When they think my house is clean all the time, by house they really mean living room and by all the time, they really mean every time we meet for writing group.  I feel like a fraud if anyone thinks my house is always clean.

That is fiction.

Here is what is non fiction though:  those wonderful ladies, deluded into thinking my house is perfect, those ladies can write!

Every second Tuesday of the month (when my living room is all spiffed up in their honor), they inspire me with their writing and advice and goodness--because our conversation always meanders to other aspects of our lives as well.

It's the best possible sort of non fiction.

Tuesday, March 12, 2013

Living to tell the tale

I am seriously not cut out for rock concerts.  They are loud and late and crowded.

(And pretty amazing and great.)

Remember when we went to Imagine Dragons?  We were about ten feet from the stage?

This was a little different.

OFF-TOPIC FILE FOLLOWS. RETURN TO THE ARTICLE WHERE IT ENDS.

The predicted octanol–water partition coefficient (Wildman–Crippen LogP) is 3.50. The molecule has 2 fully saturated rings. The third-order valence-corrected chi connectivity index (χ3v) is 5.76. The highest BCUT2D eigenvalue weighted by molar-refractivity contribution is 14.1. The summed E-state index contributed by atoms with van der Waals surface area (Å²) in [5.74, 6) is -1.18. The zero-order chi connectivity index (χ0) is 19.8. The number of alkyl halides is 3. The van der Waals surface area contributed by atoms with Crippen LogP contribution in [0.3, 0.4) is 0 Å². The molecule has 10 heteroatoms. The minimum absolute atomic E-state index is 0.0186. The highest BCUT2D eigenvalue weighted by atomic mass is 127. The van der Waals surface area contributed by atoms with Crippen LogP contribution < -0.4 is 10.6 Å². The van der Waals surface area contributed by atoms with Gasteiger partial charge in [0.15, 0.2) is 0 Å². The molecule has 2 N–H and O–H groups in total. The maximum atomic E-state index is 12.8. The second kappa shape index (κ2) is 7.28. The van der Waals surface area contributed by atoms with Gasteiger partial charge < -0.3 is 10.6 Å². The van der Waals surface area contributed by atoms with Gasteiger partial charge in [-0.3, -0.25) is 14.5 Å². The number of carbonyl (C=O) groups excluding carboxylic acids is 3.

Above is Owl City.  They opened the concert. 

My favorite part of their performance was Fireflies:


You would not believe your eyes
If ten million fireflies
Lit up the world as I fell asleep

Next was Neon Trees.  It just kept getting better.  The downside of Neon Trees was that two women sat in front of us and spent a half hour (I am not kidding) trying to get a satisfactory picture of themselves, taken with a cell phone.  They had no aim.  Finally Adam tapped them on the shoulder and held out his hand for the phone.  He snapped a picture and handed it back to them.  They were thrilled with the results and then left for different seats.